CPAP

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CPAP

The continuous positive airway pressure (CPAP) machine was developed in 1981 as a home treatment for obstructive sleep apnea. CPAP works by creating increased air pressure within the upper airway and thereby keeping the airway open. The patient wears a face mask with a tube attached to a shoe box sized device that creates the air pressure.

CPAP is commonly used in intensive care units as a form of ventilation, but is still the prefered treatment for obstructive sleep apnea by some health institutions in the world. In recent years this has begun to change. Countries such as Sweden, the Netherlands, and France, now use MAA type therapy such as the Somnowell as the treatment of choice for obstructive sleep apnea.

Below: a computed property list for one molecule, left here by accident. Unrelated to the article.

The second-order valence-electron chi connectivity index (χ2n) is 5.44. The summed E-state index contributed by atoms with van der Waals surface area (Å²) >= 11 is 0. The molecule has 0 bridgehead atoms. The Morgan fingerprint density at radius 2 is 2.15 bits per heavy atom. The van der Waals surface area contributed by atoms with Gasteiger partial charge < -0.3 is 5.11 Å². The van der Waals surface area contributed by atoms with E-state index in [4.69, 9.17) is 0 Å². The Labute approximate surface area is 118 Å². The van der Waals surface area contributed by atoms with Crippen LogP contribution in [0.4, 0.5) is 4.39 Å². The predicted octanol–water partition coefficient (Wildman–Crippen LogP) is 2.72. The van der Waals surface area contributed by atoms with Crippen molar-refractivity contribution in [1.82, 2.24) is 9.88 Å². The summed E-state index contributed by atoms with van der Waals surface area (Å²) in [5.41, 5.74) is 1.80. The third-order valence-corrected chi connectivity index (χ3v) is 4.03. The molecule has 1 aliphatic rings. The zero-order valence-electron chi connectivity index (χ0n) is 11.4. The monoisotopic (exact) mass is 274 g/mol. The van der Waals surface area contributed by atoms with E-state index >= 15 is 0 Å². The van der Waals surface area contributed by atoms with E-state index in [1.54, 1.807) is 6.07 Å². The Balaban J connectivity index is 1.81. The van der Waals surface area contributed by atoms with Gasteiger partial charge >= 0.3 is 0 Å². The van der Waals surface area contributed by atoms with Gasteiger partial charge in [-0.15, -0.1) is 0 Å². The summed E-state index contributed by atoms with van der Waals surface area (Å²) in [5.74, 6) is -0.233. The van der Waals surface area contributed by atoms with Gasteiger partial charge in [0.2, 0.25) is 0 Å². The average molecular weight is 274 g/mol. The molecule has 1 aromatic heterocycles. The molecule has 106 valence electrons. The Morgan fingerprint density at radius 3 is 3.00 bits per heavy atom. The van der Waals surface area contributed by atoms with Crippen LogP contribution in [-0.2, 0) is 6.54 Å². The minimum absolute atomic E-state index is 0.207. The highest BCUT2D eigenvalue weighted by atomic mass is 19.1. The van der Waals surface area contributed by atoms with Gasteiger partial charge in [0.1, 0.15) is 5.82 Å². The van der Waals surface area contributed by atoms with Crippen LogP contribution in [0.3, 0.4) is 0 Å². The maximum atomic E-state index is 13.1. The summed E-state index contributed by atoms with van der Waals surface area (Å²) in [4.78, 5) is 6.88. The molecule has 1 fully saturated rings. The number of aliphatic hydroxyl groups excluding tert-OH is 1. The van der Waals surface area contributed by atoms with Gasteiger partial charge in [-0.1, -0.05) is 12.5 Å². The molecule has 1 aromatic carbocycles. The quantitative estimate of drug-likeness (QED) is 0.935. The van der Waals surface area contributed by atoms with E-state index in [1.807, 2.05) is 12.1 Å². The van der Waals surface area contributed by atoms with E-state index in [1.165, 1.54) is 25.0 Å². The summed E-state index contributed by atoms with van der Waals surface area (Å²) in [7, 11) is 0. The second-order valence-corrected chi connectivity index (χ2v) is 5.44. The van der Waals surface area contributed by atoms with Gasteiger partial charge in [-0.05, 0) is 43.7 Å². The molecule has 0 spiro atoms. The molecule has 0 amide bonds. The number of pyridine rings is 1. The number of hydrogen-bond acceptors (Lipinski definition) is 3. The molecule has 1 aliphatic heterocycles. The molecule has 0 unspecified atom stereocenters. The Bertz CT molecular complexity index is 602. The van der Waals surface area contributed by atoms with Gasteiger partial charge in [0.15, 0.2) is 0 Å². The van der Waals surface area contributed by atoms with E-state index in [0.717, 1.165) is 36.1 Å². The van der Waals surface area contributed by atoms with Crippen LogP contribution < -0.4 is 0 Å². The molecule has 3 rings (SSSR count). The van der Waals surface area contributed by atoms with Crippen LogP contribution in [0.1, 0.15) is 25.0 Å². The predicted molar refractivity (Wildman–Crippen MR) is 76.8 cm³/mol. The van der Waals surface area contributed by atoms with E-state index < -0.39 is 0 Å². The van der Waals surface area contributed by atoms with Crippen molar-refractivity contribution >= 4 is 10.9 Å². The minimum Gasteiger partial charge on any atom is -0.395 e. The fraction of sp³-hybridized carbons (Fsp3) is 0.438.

Studies have shown patient compliance with CPAP therapy can be as low as 30%. Patients find wearing the mask uncomfortable and the machine itself can be noisy. Understandably prospective candidates for CPAP therapy can often be quite reluctant, finding the mere thought of wearing such a contraption every night unbearable.